Smart looks, lots of kit, cheaper than the old one
Some interior own goals, nothing special to drive
What is it?
Vauxhall’s biggest crossover, now sporting a fresh new face for 2022. You might recall it as the Grandland X, as it was called when it was launched in 2018, before it ditched the ‘X’ last year. In the four years since it was introduced Vauxhall has sold more than 300,000 across Europe, with 70,000 of those in the UK, and the buyer’s preference for crossovers has shown no sign of slowing down.
The new ‘Vizor’ front end is now all too familiar, as first revealed on the Mokka and lately the Astra, and it’s certainly more interesting to look at than its predecessor. There are also new LED headlights, bigger air intakes, a two-tone roof and various other bits and bobs all helping to give it greater road presence. It wears its new uniform well, too, looking smart among a sea of bland rivals.
There’s plenty of new tech, as is to be expected, ranging from adaptive headlights – with 84 LED elements per headlight – to infrared night cameras to adaptive cruise control and more. The cabin has also been given a makeover, now revolving around the manufacturer’s ‘PurePanel’ dual widescreen set-up.
What’s underneath the new face?
There’s no messing around here – the new Grandland is available with the same three engines as its predecessor: one petrol, one diesel, one plug-in hybrid.
The 1.2-litre turbo petrol, producing 128bhp, is the entry-level engine, available with either a six-speed manual or eight-speed auto gearbox. One up is the 1.5-litre turbo diesel, outputting 148bhp and available solely with the eight-speed auto ‘box.
Top of the tree is the plug-in hybrid, which consists of a 1.6-litre turbocharged petrol engine and 13.2kWh battery pack for a combined 222bhp, paired with the eight-speed gearbox. Vauxhall claims it’s capable of up to 192mpg and a handy electric range of up to 34 miles (WLTP), enough to cover the average driver’s 28 miles a day.
Vauxhall’s also keen to point out that with emissions of 31g/km CO2, the PHEV is eligible for just 11% Benefit-in-Kind rate, compared to 32% for the entry-level petrol model. Ideal for business users, in other words.
Sounds good, but what’s it like to drive?
We’ve driven two versions so far, the 1.2-litre petrol with a six-speed manual ‘box, and the 1.6-litre plug-in hybrid with an eight-speed auto. The former feels slightly cumbersome, a 0-62mph time of 10.2 seconds meaning progress is fairly pedestrian.
The plug-in hybrid is an altogether more pleasant affair. The auto ‘box is fairly smooth, if a little slow to downshift, but the electric boost helps reduces the 0-62mph time to 8.9 seconds. There are three driving modes, Electric, Hybrid, or Sport, which most folk will leave in Hybrid mode, while you can also handily instruct the car to save a set amount of charge for use when best required, such as in town centres.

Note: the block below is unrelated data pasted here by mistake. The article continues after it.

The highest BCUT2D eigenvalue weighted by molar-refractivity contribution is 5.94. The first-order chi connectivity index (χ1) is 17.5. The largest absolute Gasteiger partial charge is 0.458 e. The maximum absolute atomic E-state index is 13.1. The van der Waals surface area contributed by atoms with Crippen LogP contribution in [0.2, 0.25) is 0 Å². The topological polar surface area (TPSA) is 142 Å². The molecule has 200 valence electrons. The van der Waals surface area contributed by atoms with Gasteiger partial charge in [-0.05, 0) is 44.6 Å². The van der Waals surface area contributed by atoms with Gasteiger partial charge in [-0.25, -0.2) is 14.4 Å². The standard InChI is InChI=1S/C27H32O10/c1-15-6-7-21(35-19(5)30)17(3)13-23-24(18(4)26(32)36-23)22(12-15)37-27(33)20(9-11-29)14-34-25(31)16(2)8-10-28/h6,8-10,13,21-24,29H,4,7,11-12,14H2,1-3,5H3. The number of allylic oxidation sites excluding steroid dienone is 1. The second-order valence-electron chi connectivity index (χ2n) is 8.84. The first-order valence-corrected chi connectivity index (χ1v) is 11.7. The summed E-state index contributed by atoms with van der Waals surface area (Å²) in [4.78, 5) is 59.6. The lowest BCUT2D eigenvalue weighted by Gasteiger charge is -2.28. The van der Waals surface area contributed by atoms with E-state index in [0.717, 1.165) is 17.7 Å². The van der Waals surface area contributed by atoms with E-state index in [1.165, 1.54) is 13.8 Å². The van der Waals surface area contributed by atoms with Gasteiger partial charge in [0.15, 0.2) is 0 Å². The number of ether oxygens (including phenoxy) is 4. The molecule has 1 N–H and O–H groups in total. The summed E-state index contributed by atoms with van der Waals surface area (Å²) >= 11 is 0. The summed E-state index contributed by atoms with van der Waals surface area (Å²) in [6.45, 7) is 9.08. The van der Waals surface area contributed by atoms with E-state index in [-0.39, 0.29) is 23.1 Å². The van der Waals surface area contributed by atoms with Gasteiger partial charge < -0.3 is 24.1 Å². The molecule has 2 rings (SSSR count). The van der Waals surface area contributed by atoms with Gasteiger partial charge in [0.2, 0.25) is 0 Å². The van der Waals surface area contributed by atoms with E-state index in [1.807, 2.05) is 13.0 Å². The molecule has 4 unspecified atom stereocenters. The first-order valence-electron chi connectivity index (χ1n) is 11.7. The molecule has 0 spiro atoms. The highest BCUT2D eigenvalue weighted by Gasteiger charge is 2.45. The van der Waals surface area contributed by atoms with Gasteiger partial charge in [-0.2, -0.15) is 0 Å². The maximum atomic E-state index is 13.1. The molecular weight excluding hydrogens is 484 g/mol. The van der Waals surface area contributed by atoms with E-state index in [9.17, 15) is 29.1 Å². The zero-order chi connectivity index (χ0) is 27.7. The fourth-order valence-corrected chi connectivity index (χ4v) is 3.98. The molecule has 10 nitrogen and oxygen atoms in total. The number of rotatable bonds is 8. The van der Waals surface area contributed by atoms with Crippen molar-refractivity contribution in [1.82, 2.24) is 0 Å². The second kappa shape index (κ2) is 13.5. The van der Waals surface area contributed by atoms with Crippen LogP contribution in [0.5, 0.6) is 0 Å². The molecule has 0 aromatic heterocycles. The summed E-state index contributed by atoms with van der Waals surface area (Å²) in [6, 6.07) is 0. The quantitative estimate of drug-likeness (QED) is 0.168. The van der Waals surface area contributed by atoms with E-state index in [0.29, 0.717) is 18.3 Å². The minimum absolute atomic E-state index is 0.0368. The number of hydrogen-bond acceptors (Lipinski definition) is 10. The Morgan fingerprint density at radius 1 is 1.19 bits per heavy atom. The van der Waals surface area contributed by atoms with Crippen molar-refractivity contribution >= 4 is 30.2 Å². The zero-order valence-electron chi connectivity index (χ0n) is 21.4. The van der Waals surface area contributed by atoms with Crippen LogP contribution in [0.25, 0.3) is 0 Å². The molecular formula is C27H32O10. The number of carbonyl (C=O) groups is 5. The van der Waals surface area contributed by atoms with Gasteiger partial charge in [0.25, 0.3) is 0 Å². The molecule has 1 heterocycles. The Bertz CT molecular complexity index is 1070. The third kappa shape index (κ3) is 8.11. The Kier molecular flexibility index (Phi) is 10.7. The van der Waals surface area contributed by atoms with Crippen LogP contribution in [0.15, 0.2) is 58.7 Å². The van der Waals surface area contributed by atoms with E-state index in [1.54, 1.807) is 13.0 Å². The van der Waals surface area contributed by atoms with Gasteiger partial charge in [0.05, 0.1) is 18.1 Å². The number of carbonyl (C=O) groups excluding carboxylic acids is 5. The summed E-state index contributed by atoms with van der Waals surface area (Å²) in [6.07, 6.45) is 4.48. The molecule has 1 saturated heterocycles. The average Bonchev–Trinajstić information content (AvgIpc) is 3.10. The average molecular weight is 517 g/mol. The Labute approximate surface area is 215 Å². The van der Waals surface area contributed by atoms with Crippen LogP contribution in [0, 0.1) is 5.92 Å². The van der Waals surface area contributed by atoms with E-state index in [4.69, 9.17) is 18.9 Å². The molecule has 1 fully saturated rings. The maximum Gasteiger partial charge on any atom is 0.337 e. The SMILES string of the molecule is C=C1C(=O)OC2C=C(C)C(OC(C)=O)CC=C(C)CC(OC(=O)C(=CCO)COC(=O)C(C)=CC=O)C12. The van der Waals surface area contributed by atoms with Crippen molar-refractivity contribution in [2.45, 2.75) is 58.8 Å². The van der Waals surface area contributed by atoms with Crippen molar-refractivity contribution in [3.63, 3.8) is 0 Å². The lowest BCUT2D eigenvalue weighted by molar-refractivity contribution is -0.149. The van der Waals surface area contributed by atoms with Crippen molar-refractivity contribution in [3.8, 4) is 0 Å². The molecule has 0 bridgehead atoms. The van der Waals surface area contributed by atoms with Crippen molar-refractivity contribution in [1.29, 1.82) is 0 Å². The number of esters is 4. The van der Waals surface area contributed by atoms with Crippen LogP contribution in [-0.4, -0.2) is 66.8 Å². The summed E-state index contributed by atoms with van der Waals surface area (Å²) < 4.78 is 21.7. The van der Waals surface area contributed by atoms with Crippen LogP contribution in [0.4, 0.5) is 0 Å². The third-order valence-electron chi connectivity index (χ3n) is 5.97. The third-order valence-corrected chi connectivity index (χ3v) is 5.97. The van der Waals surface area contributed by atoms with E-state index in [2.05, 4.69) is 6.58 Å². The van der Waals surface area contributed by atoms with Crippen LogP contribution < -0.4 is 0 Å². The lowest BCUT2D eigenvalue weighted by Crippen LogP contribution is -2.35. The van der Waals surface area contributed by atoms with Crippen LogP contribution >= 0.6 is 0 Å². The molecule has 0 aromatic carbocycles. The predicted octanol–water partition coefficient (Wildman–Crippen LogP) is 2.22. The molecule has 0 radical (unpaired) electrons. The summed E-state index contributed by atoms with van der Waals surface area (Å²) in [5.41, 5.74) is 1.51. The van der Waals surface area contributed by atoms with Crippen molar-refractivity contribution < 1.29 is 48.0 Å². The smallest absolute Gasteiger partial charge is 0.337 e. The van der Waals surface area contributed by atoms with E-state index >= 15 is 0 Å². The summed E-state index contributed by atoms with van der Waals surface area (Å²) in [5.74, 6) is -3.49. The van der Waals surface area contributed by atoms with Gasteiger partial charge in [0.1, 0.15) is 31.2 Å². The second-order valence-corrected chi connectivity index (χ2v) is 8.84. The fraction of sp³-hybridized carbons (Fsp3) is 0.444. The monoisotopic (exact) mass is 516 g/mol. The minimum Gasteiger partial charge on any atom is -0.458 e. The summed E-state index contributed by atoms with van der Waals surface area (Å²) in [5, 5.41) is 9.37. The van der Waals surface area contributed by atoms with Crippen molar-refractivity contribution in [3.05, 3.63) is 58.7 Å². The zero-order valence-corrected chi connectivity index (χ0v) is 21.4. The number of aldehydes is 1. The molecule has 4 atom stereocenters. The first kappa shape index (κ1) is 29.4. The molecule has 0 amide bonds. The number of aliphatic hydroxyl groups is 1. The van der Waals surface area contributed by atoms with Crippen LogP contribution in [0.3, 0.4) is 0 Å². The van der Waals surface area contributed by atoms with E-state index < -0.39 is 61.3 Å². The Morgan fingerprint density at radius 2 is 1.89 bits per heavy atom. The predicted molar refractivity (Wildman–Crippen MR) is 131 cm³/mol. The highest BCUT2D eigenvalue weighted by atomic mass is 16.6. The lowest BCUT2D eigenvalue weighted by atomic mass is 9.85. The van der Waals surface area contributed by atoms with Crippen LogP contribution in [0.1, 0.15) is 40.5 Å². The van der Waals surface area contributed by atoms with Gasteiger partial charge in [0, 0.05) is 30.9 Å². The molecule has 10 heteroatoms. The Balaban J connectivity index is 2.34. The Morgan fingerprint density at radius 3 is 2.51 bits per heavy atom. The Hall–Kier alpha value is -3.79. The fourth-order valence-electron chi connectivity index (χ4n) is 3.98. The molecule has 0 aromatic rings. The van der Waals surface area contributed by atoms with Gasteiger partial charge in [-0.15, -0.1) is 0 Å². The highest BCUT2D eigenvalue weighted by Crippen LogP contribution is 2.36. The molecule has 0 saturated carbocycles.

On the move both are reasonably quiet and refined. There’s little steering feel but that won’t worry many prospective buyers, while the AGR-approved (Aktion Gesunder Rückenor or ‘Campaign for Healthier Backs’) seats are pleasantly comfortable. It’s not the smoothest of rides and does pitch and roll a fair amount, but the extra weight of the plug-in hybrid (2,310kg plays 1,930kg gross in the manual petrol) does improve this somewhat.
Has the cabin had a makeover, too?
It’s been transformed for the digital age, if that’s what you mean, redesigned around Vauxhall’s ‘PurePanel’ set-up. Base spec models get a seven-inch instrument cluster and infotainment display, while upper spec models get a 12-inch instrument display and another 10-inch infotainment touchscreen.
Said set-up looks fancy and it’s functional enough too. The display in front of the driver is informative and easy to read, while the touchscreen is intuitive and responsive, allowing you to easily switch between sat nav, media and anything else you require. Our biggest gripe is that the infotainment display doesn’t make use of the full screen.
Still, perhaps the best news of all is that Vauxhall hasn’t fallen down the same trap as others in the industry, namely the VW Group, keeping the climate control panels entirely separate to the touchscreen as well as steering wheel clear of any haptic feedback buttons. Thumbs up from us there.
What will it cost me?
Vauxhall has recently simplified its range structure, meaning the range now comprises three versions – Design, GS Line and Ultimate – as well as reducing the prices for both the ICE and PHEV models compared to its predecessor.
The cheapest Grandland you can buy, the 1.2-litre petrol with six-speed manual in Design trim, will set you back £25,810, a saving of £1,780 over the pre-facelift model. Add £2.5k for the 1.5-litre diesel and eight-speed auto in the same trim.
The plug-in hybrid, only available in the upper two trims, starts from £33,820 in GS Line, topping out at £37,375 in Ultimate. The latter is just shy of £4k cheaper than the like-for-like previous Grandland PHEV.
What's the verdict?
With seemingly no end to the public’s love affair for crossovers, the Grandland, launched in 2018, was well due a facelift. It joins the Mokka and Astra in being given the Vizor treatment, and it wears its new face just as well as its siblings.
It remains as comfortable and spacious as its predecessor, aided by a whole array of new tech and refreshed cabin, if only let down by some interior own goals. The drive and ride aren’t anything to write home about but remain as good as they need to be for a car in this class, with the plug-in hybrid in particular an appealing choice.
Add together the eye-catching looks, advanced tech, and a reduced price compared to its predecessor, and the result is a sensible choice for families and company car drivers alike.